Electric van guide - everything you need to know

Electric van guide - everything you need to know

19 December 2019 | Kate Kozlowska | 8 min read

Whether you're a fleet manager or you run a small business, choosing the right van is one of the most crucial decisions you face. An electric van could be the perfect opportunity to cut running costs, but do they make sense for your business? With a number of electric vans available for lease, consider the following factors when choosing the right one for you or your fleet. 

Everything you need to know - pros and cons of electric vans

Electric vans – advantages

Let's keep it simple.

  • Eco-friendliness – times have changed and environmental concerns are driving change. EVs have several environmental benefits compared to conventional internal combustion engine vehicles. They have lower operating and maintenance costs, produce little or no local air pollution, reduce dependence on petroleum and also have the potential to reduce greenhouse gas emissions. It creates a big potential to dramatically improve air quality, especially in urban areas. 
  • Running costs – electric vans are considerably cheaper to run than diesel alternatives because the cost per mile of electricity is lower. For instance, Citroen claims its Berlingo Electric costs 2-3p per mile to run on average – that’s less than £2 per 40 miles.  Add to this that EVs are virtually maintenance-free, and you can see why they are becoming so popular these days! 
  • Incentives - there are various schemes to encourage the use of electric vehicles and the commercial world is no different. These include the Government Plug-in Van Grant, which is worth up to 20% off the list price (up to a maximum of £8,000), plus reduced tax burdens for both business and private use. There are even grants towards the cost of workplace chargers. Other examples of benefits range from free parking in some areas, exemption from London's Ultra Low Emission Zone (ULEZ) charge and even free charging.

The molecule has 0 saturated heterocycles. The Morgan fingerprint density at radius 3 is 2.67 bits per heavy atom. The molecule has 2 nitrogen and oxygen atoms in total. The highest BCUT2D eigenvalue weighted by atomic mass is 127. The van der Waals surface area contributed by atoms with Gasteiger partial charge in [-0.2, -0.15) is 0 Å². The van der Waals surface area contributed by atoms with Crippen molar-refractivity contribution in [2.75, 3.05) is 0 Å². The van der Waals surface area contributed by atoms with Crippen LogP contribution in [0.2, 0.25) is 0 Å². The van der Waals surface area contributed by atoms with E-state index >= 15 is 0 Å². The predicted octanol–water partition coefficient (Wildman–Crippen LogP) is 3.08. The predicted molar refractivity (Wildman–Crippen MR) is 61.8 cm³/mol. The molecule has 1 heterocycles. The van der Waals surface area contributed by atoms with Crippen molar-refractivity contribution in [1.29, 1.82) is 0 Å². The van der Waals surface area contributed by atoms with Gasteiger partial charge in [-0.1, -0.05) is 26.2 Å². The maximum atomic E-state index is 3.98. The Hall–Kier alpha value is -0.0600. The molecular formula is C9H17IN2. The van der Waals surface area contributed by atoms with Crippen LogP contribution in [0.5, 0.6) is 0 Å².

• Silent running – electric vans are much quieter than diesel vans, to the extent that some are virtually silent (aside from a hum you’ll only hear at low speeds). This makes life more pleasant for the driver, but also opens up a whole host of opportunities for unsocial-hours services, where a conventional van might otherwise bring noise complaints.
  • Easy to drive – EVs are much simpler to drive. Broadly speaking, you press the accelerator to go and you brake (or simply lift off) to stop. There's no changing gear and they’re very nippy around town because electric motors deliver instant torque. It's also a much more pleasant experience because electric motors are virtually silent, apart from a distant hum or whine.
  • Convenience – also seems unlikely, but electric vans do have some convenience features not often seen elsewhere, including the ability on many to set the air-conditioning to your preferred temperature while charging. This also avoids waiting around for the van to defrost in the morning.
  • Image booster – having an electric van or a whole fleet demonstrates to your customers that you have an environmental conscience. And with governments claiming to stop the sale of petrol and diesel vehicles in 10-15 years, you can show your teams and customers that you're ahead of the game with an electric vehicle.

Electric vans – disadvantages

It isn’t all good news, of course. 

  • Range anxiety – this is a big issue. While driving range is improving all the time, electric vans don't travel as far on a single charge as diesel or petrol vans on a single tank of fuel. This not only means you will have to stop more often (and for longer), it also makes them almost entirely impractical for long-distance use. 
  • Charging time – this varies, depending on the power of the charging system, but even in the best-case scenario, it will take much longer to recharge an e-van than to refuel a regular van. Rapid chargers can give you an 80% charge in around 40 minutes; home charging stations can complete a full recharge overnight; a normal three-pin plug may require an entire day.